Early Years of the HOA

Early Years of H.O.A.

By: Arlynn Simon

As I recall, and this is written by an old fart that some people say is senile so this may not be completely accurate, the H.O.A. was started in the fall of 1971 at the old King Radio plant in Olathe, KS. I recall Bill and Ken Campbell of Delta, Elmer and Dave Schilli, Ted Schaefer, Bill and Tony Stuckwich, George Schultz, Larry Flatt, Mac Klotz, myself Arlynn Simon, Rex Widmer and about three others (whose names escape me at this time) were entered. I cannot tell you who won overall but Max Klotz and I had a haphazard race in beginner's class, which I won, not bad for the first time running an RC car. The cars were a mix of Delta, Associated, MRP, Dynamic and 1 RaCar hybrid. The engine of choice was a Veco 19. Radios were wheel or stick by Kraft, Futaba, Delta, Champion and a couple of others. Fuel was airplane fuel with about10% nitro. Tires were the equivalent of about 45 Shore on the rear and rocks on the front. Rear tires were 2 ½" wide while fronts were 1" wide. Suspension was almost non-existent. We had solid rear axle, no diffs. The chassis on most cars were 1/8" aluminum, steel, or spring steel. Brakes were almost working. Bodies were made of Butyrate or fiberglass. Weight, who cared? Quick-change wheels took 3 minutes if you were fast. Carburetors, they were junk even if you had a good one. Races were about 20 minutes or until the last man was standing, whichever came first. More times than not it was the last man standing. Keeping a car together or an engine running for 20 minutes was a major achievement, not to be looked upon lightly, almost lifting the person accomplishing the feat to a mystical or God like stature. To listen to the B.S. at the end of the day we were all the equivalent of A.J. Foyt, Richard Petty or Fangio. Remember this was '71 or '72, Gordon, Hornish, or Schumaker were still having their diapers changed if they were even around then.

The H.O.A. consisted of 1 race its first year since it started in Sept. or Oct. Only the Midwest series is older. The following year St. Louis and Des Moines were added to the schedule. Attendance slowly rose from 15 to 20 in the early years to 60 to 70 in the early 80's. Lincoln was added and then Minneapolis. Des Moines was dropped, as was Lincoln; Omaha was added and Sioux Falls was later added.

Lap counting was done by hand on paper to start with, and then we modernized and got the push button counters. We only had 6 frequencies in the 27 MHz bands that were legal so our features only had 6 cars at a time. Runaways were rather commonplace. Eventually we really became modern and got a computer to help run races. Still we had to punch the cars in by hand but we were in the computer age. It still took 3 people to run the race; one to announce, one to call out the car numbers and one to punch them into the computer. By now we were allowed to run 72 MHz frequencies so we could run up to 10 cars in the feature. We were still limited to 10 cars in the feature because the computer would not allow any more.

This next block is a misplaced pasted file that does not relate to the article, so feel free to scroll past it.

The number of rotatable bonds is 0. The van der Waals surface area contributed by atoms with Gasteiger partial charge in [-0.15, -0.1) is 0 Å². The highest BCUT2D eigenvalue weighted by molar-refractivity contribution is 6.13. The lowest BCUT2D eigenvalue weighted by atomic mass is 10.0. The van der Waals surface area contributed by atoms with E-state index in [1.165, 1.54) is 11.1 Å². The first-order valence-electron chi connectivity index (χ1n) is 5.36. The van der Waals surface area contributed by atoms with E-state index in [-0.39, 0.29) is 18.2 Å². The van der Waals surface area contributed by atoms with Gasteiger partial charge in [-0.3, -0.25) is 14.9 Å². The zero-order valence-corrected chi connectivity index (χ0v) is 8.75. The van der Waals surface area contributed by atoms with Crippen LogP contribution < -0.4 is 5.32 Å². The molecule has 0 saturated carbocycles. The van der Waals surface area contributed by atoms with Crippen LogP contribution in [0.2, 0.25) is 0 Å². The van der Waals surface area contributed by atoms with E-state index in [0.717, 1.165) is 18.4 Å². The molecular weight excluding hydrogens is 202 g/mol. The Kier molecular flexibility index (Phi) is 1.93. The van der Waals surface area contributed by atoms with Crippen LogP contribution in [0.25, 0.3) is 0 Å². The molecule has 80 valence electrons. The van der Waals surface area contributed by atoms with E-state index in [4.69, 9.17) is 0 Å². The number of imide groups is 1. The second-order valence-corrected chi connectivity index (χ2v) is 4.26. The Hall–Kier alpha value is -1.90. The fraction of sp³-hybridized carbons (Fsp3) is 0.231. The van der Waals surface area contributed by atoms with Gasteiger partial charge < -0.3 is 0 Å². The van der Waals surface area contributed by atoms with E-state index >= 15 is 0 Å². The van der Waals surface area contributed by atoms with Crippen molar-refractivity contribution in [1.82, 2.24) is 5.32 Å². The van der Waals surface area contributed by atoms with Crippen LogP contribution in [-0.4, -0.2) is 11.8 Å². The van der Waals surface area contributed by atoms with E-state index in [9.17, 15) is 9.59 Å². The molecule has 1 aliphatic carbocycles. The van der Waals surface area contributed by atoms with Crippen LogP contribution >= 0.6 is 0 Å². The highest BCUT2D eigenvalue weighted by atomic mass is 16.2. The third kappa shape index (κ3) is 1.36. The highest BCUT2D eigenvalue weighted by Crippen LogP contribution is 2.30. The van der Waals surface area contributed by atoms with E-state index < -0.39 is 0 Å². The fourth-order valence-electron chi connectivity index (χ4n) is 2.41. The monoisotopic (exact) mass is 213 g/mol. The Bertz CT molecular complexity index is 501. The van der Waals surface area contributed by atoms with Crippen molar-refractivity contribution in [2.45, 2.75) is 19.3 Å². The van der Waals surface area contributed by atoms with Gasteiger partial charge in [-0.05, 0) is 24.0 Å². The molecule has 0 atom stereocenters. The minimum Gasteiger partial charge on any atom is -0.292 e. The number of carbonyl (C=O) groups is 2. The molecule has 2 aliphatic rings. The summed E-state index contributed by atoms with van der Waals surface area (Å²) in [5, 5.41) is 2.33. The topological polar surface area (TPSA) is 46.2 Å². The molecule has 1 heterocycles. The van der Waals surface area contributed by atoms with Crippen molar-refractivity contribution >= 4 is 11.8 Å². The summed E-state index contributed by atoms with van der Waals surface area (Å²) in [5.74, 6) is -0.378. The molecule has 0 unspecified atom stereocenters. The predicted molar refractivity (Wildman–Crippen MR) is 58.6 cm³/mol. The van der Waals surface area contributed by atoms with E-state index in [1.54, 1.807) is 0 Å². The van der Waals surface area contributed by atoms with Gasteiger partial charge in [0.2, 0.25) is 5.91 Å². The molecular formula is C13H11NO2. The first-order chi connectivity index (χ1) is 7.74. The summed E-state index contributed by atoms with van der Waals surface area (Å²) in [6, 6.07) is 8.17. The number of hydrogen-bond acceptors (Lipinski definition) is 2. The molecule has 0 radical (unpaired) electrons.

Brands of cars kept coming and going, Associated, Delta, MRP, Dynamic, Star Car, RaCar, Champion, Amps, Heath Kit, MRC, Marker, PB, Cook, BMT, Serpent and even some others that I can't remember the names of. Dynamic had the first suspension car that I can remember: Heavy, Heavy, Heavy. One rear wheel and tire assembly weighed as much as a complete set of four now. One car had a flat pan chassis and four wheel drive with a chain link system running the front wheels. Amps cars were fully independent suspension with gear diffs and heavy.

Engines were Veco 19, McCoy Veco19, Enya, K&B, O.S., OPS and some others. In the beginning Veco 19's were the most reliable and then you moved to a McCoy 19 with a ringed piston that you changed the ring in when you started to lose compression; and then the K&B 21 came out and almost made the McCoy Veco obsolete. We ran a restrictor class at that time, with the K&B's running small carbs. and 10% nitro but with the 19's you could run a larger carb. and 20% or 30% nitro, which was the way to go as they were much stronger than the restricted 21's. Later we ran a super stock class with no nitro fuel. You could mix your own fuel at home with methanol and Klotz 2 cycle oil for about $4 a gallon. Nearly all of the early engines were airplane engines that we clamped heat sinks on for cooling, and then they started milling the heads so that you could mount a larger more efficient cooling fin to the head.

For the first few years we ran straight pipes and megaphones for exhausts on the engines. Your ears would ring for a couple of days after a big race. Eventually, mufflers were required. Some mufflers worked, some did not. Some you could buy, some you made from metal gas tanks on your own. Sometimes you fabricated your own fuel tanks. Pressurized tanks were unheard of in the early days. Two and three speed transmissions, you've got to be kidding? You never put traction on tires or the track either. By the end of the weekend you had fairly decent traction from the oil off the exhausts. You stood on the ground to race until you got a milk carton. We then moved to a drivers stand about 5 feet tall.

Through all of this we still had great races and great times and made some good friends (and enemies) but we all had a blast. We had about six women drivers race with us through the years. Sheila Barnett, Georgia Campbell, Peggy Nale, and Rita Robertson are some that come to mind. They did their share of winning also. Probably the biggest name to come out of the H.O.A. besides me is Art Carbonell. He won more than his share of the races. I actually beat him one time in an exhibition Australian Pursuit race. That's the way I remember the early days of H.O.A.